Apr. 23, 1954 - Hank Aaron hit the first of his 755 major league home runs

image

In 1953 the Milwaukee Braves signed Hank Aaron to a major league contract and gave the slugger a Braves uniform with the number five. On April 13, Aaron made his major league debut and was hitless in five at-bats. On April 15, Aaron collected his first major league hit (a double) and inevitably hit his first major league home run on April 23. Over the next 122 games, Aaron batted .280 with thirteen homers before he suffered a fractured ankle on September 5. He then changed his number to 44, which would turn out to look like a “lucky number” for the slugger. Aaron would hit 44 home runs in four different seasons, and he hit his record-breaking 715th career home run off Dodgers pitcher Al Downing, who coincidentally also wore number 44.

Read More

Apr. 8, 1974 - Hank Aaron hit his 715th home run to break Babe Ruth’s home run record

As the 1974 season began, Hank Aaron's pursuit of the record caused a small controversy. The Atlanta Braves opened the season on the road in Cincinnati with a three-game series against the Cincinnati Reds. Braves management wanted him to break the record in Atlanta, and were therefore going to have Aaron sit out the first three games of the season. But Baseball commissioner Bowie Kuhn ruled that he had to play two games in the first series. He played two out of three, tying Babe Ruth’s record in his very first at bat — on his first swing of the season — off Reds pitcher Jack Billingham, but did not hit another home run in the series.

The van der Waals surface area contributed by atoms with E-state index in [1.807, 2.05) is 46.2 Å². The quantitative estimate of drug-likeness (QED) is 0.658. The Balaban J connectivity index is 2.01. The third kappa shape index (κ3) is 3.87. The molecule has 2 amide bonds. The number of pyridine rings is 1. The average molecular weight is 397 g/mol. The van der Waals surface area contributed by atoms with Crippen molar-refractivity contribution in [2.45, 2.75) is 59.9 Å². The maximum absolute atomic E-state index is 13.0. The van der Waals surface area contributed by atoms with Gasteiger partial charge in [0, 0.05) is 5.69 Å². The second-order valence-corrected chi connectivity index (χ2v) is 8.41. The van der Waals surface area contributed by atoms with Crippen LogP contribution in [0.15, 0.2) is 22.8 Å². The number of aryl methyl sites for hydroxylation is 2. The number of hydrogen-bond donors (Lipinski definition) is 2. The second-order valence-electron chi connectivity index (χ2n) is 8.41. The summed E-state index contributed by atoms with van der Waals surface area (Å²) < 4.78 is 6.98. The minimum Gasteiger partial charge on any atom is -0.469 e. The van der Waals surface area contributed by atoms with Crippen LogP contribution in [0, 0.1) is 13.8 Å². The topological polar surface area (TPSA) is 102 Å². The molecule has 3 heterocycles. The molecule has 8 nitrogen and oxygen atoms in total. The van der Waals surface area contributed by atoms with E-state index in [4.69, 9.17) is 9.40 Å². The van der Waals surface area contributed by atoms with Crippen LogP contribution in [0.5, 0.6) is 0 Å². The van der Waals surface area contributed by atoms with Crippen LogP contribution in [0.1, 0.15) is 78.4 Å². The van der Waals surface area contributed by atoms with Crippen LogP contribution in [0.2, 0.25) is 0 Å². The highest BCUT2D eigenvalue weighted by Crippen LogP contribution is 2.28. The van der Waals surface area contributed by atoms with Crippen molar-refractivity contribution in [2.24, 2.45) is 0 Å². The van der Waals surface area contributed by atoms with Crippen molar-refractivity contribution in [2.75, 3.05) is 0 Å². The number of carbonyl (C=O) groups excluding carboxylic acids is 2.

Read More

"Hitting is timing. Pitching is upsetting timing." - Warren Spahn

Timing is everything.

Feb. 26, 1935 - New York Yankees release Babe Ruth, he signs with Boston Braves

Babe Ruth signed with the Boston Braves for $20,000 and a share in the team’s profits.

Read More

"In any group, you’ve got those who love you, those who hate you and those who are undecided. The key to leadership is to keep the ones who hate you away from those who are undecided." - Casey Stengel

Aug. 6, 1972 - Aaron breaks Babe Ruth’s record for most home runs with one team

Hank Aaron's second homer (#661) of the day was a 10th inning blast which enabled the Atlanta Braves to beat the Cincinnati Reds, 4-3.

Did You Know:
On February 29, 1972,
Aaron signed a three-year deal with the Atlanta Braves that payed him $200,000 per year, making him the highest-paid player in Major League Baseball at the time.

"My motto was always to keep swinging. Whether I was in a slump or feeling badly or having trouble off the field, the only thing to do was keep swinging." - Hank Aaron

"My motto was always to keep swinging. Whether I was in a slump or feeling badly or having trouble off the field, the only thing to do was keep swinging." - Hank Aaron

Aug. 11, 1951 - first baseball game broadcasts in color

New York’s WCBS broadcasts the first major league baseball game, in color. The Brooklyn Dodgers defeated the Boston Braves 8-1. The first color broadcast of the NFL was on the CBS affiliate in Philadelphia on Sept. 29, 1951.

color TV

Web Analytics